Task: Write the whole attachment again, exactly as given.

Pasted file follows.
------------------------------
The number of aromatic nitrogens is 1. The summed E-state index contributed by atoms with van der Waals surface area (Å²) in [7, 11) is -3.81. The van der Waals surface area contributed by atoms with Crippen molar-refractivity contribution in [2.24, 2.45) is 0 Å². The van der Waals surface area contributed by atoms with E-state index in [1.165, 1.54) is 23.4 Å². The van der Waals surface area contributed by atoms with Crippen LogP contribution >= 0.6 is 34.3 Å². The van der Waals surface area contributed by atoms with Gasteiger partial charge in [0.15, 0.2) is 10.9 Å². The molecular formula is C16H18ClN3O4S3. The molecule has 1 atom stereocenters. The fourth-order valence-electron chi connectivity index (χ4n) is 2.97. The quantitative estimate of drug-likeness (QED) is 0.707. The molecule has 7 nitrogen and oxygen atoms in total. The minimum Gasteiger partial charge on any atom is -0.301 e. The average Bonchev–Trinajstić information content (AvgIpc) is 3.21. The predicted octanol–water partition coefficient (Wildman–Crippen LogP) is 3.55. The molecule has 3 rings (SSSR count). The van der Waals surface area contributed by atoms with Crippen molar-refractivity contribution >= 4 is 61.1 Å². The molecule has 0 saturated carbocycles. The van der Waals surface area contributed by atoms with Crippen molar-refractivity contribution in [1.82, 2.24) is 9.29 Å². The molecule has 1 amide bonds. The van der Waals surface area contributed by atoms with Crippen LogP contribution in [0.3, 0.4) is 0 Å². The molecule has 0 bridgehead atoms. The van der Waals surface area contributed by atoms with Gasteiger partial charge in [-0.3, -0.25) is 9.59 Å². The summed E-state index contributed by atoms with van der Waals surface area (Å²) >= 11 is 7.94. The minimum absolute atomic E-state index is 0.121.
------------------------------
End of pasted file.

The number of aromatic nitrogens is 1. The summed E-state index contributed by atoms with van der Waals surface area (Å²) in [7, 11) is -3.81. The van der Waals surface area contributed by atoms with Crippen molar-refractivity contribution in [2.24, 2.45) is 0 Å². The van der Waals surface area contributed by atoms with E-state index in [1.165, 1.54) is 23.4 Å². The van der Waals surface area contributed by atoms with Crippen LogP contribution >= 0.6 is 34.3 Å². The van der Waals surface area contributed by atoms with Gasteiger partial charge in [0.15, 0.2) is 10.9 Å². The molecular formula is C16H18ClN3O4S3. The molecule has 1 atom stereocenters. The fourth-order valence-electron chi connectivity index (χ4n) is 2.97. The quantitative estimate of drug-likeness (QED) is 0.707. The molecule has 7 nitrogen and oxygen atoms in total. The minimum Gasteiger partial charge on any atom is -0.301 e. The average Bonchev–Trinajstić information content (AvgIpc) is 3.21. The predicted octanol–water partition coefficient (Wildman–Crippen LogP) is 3.55. The molecule has 3 rings (SSSR count). The van der Waals surface area contributed by atoms with Crippen molar-refractivity contribution >= 4 is 61.1 Å². The molecule has 0 saturated carbocycles. The van der Waals surface area contributed by atoms with Crippen molar-refractivity contribution in [1.82, 2.24) is 9.29 Å². The molecule has 1 amide bonds. The van der Waals surface area contributed by atoms with Crippen LogP contribution in [0.3, 0.4) is 0 Å². The molecule has 0 bridgehead atoms. The van der Waals surface area contributed by atoms with Gasteiger partial charge in [-0.3, -0.25) is 9.59 Å². The summed E-state index contributed by atoms with van der Waals surface area (Å²) >= 11 is 7.94. The minimum absolute atomic E-state index is 0.121.